The Era After Advertising

06Mar09

By Oriol Francas, Managing Director, Igriega, E3 European Agency Network Member

On an evolutionary scale…advertising has come a long way, quickly. We have evolved from the technical product pitches of the sixties that focused mostly on product features, to a kind of individualized generational-based message. We have gone from saying that the advertising earth was flat in absolute terms to the discovery of a new multidimensional reality: a 360º view. We have shifted from selling a product to selling a brand to selling an experience… and seeing all this, I don’t think anyone dares to predict what the future of our profession will be like.

Because whether we like it or not, as marketers, in our job there is only one sure thing: and that is what happened yesterday. Everything else is a moving target – a continuous litmus test of advertising acumen.

With the appearance of new technologies, traditional forms of advertising have seen their communication power diminished. The future is unpredictable, but one thing we can be sure about is that it will continue to change.

New technologies, spawned by the Internet, have forced manufacturers to change not only the way they communicate about their brands, but also their business model itself. Today the consumer interacts with the manufacturer and makes purchasing decisions using methods that were unimaginable in the past.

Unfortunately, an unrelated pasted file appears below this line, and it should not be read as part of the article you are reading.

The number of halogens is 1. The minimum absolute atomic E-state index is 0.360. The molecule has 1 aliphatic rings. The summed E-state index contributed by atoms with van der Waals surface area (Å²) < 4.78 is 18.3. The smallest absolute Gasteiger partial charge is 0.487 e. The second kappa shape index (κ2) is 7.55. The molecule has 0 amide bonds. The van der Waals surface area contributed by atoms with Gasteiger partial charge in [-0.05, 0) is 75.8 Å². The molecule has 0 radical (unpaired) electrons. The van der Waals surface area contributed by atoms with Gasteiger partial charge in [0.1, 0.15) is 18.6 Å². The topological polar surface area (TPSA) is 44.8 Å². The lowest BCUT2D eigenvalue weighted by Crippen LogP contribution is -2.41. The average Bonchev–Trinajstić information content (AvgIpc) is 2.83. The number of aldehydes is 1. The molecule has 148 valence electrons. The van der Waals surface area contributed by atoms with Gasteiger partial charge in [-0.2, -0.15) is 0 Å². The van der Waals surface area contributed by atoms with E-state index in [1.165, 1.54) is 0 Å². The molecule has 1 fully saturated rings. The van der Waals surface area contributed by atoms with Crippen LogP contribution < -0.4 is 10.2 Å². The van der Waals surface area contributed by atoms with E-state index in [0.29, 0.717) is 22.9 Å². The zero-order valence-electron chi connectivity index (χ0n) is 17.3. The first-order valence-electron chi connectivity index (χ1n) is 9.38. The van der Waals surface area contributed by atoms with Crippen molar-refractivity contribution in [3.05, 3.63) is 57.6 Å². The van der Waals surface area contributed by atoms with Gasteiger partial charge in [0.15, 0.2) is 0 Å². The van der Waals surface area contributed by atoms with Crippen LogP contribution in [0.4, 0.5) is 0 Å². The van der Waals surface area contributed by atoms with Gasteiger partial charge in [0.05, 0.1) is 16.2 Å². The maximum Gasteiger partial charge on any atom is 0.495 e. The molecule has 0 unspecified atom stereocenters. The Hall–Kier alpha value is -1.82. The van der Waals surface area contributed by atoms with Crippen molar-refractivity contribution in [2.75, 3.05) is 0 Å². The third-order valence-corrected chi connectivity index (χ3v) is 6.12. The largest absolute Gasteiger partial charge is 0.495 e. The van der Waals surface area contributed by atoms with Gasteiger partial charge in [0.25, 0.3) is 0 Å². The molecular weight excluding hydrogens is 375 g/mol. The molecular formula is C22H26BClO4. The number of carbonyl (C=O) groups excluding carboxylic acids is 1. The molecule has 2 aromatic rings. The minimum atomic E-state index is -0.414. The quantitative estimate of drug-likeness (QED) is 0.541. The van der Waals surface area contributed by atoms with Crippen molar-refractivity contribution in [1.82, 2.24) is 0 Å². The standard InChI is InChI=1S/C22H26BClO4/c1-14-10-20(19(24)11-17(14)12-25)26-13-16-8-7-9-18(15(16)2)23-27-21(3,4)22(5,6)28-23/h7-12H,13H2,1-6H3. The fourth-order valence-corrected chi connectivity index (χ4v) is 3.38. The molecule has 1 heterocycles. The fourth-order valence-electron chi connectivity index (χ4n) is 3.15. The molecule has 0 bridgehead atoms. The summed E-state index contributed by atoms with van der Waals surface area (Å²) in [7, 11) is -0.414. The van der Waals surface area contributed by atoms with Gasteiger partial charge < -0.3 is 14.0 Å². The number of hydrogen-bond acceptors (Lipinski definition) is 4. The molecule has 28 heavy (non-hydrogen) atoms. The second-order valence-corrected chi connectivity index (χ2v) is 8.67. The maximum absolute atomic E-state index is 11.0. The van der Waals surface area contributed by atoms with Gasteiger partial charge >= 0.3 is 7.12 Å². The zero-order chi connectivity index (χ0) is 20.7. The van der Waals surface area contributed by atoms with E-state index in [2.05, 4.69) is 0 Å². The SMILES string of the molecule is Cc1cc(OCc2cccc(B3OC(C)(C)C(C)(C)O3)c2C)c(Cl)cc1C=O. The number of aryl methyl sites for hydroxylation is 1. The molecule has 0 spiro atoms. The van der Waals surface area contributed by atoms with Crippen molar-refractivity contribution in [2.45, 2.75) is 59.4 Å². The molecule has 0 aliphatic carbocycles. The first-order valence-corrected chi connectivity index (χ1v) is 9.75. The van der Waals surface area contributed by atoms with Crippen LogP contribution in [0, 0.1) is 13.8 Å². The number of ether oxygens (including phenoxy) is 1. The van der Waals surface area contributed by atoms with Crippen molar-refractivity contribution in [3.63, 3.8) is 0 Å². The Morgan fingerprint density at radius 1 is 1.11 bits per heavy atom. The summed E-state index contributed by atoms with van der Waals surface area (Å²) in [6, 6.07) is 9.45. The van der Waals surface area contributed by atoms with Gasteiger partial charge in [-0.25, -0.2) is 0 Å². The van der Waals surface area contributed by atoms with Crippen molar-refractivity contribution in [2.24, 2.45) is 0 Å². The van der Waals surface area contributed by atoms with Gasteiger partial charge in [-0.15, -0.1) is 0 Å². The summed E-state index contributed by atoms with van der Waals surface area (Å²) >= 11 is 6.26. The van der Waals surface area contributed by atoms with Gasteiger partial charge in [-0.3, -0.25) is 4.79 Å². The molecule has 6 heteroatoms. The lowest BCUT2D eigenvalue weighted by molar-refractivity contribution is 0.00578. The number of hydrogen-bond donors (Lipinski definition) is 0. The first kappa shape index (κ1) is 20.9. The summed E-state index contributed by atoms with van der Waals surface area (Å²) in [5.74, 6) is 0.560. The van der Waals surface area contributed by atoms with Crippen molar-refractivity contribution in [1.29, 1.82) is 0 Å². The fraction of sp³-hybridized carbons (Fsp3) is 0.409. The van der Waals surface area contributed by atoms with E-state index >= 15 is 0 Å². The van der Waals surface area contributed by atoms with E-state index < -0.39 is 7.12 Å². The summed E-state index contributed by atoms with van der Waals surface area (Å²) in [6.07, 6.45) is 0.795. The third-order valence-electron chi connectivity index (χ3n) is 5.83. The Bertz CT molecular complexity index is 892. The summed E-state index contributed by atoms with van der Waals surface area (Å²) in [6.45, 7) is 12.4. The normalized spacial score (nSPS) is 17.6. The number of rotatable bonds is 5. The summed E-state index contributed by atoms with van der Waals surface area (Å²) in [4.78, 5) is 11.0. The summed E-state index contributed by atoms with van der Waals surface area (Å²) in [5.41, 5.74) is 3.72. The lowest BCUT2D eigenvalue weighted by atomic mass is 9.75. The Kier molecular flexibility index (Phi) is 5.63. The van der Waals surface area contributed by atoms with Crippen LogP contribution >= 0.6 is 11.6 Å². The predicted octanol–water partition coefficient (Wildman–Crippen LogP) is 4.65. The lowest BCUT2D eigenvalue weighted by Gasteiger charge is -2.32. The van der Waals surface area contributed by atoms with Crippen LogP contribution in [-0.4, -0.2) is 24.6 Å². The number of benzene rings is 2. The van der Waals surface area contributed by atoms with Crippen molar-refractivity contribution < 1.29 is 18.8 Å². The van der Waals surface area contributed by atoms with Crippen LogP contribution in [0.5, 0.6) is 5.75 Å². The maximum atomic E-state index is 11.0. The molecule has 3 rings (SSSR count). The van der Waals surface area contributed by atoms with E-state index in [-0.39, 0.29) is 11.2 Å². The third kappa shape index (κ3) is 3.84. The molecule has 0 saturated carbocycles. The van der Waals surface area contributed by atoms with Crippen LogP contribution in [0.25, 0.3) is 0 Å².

The model of relationship between the brand and the consumer has changed in many ways. Today we see the consumer exerting power as the supreme chief over brands. And this statement is no longer a marketing theory, but a reality.

Today we find consumers acting as Product Directors, designing future launches on the web sites of Nike, Lego or Häägen Dazs. Other consumers act as de facto Brand Communication Directors through the comments they make on their blogs. Huge multinational brands like Microsoft or BMW know that certain blog comments can have more impact and credibility than all the campaigns their PR or advertising agencies develop. And this happens because when we Google for information, the first thing we find is not what the brand wants to say but what the consumer wants to know. This is how the algorithm of the new god of search works – so it becomes our new reality.

Consumers today have high expectations from brands. They know what they want, and they know how to find it. Just ask, and “ye shall receive.” A better offer is just a click away.

Given this new reality, brands must learn to integrate the consumer as one more player in their decision-making structure. Consumers must be allowed to participate and model the brand as they please. Only by doing so, will brands be able to create an effective bond with consumers.

Welcome to the second part: the era after advertising, where the most intelligent brands are those with the courage to adapt to the consumer.

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